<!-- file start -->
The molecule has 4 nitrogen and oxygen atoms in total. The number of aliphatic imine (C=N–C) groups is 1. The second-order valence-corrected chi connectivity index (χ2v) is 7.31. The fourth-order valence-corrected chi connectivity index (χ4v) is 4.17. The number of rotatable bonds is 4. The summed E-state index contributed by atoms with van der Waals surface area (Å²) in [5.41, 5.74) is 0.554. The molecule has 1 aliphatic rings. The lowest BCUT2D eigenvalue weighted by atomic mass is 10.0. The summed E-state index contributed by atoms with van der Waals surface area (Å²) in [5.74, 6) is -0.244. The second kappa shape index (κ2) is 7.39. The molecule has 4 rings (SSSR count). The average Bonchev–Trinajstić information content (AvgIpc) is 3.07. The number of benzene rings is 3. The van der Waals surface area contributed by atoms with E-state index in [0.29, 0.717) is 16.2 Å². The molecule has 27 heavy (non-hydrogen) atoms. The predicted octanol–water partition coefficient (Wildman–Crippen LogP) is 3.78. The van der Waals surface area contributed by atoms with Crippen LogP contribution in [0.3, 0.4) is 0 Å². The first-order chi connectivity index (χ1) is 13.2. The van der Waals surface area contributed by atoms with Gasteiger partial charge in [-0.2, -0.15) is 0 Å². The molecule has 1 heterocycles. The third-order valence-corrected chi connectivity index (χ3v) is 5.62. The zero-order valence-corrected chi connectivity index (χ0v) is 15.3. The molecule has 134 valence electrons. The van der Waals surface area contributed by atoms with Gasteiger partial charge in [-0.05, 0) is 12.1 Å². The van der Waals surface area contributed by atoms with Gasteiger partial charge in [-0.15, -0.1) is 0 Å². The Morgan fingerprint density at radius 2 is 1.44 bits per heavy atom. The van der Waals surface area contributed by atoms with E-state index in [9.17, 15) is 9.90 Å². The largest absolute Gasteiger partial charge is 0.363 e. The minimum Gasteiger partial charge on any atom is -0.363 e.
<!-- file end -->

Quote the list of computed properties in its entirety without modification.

The molecule has 4 nitrogen and oxygen atoms in total. The number of aliphatic imine (C=N–C) groups is 1. The second-order valence-corrected chi connectivity index (χ2v) is 7.31. The fourth-order valence-corrected chi connectivity index (χ4v) is 4.17. The number of rotatable bonds is 4. The summed E-state index contributed by atoms with van der Waals surface area (Å²) in [5.41, 5.74) is 0.554. The molecule has 1 aliphatic rings. The lowest BCUT2D eigenvalue weighted by atomic mass is 10.0. The summed E-state index contributed by atoms with van der Waals surface area (Å²) in [5.74, 6) is -0.244. The second kappa shape index (κ2) is 7.39. The molecule has 4 rings (SSSR count). The average Bonchev–Trinajstić information content (AvgIpc) is 3.07. The number of benzene rings is 3. The van der Waals surface area contributed by atoms with E-state index in [0.29, 0.717) is 16.2 Å². The molecule has 27 heavy (non-hydrogen) atoms. The predicted octanol–water partition coefficient (Wildman–Crippen LogP) is 3.78. The van der Waals surface area contributed by atoms with Crippen LogP contribution in [0.3, 0.4) is 0 Å². The first-order chi connectivity index (χ1) is 13.2. The van der Waals surface area contributed by atoms with Gasteiger partial charge in [-0.2, -0.15) is 0 Å². The molecule has 1 heterocycles. The third-order valence-corrected chi connectivity index (χ3v) is 5.62. The zero-order valence-corrected chi connectivity index (χ0v) is 15.3. The molecule has 134 valence electrons. The van der Waals surface area contributed by atoms with Gasteiger partial charge in [-0.05, 0) is 12.1 Å². The van der Waals surface area contributed by atoms with Gasteiger partial charge in [-0.15, -0.1) is 0 Å². The Morgan fingerprint density at radius 2 is 1.44 bits per heavy atom. The van der Waals surface area contributed by atoms with E-state index in [9.17, 15) is 9.90 Å². The largest absolute Gasteiger partial charge is 0.363 e. The minimum Gasteiger partial charge on any atom is -0.363 e.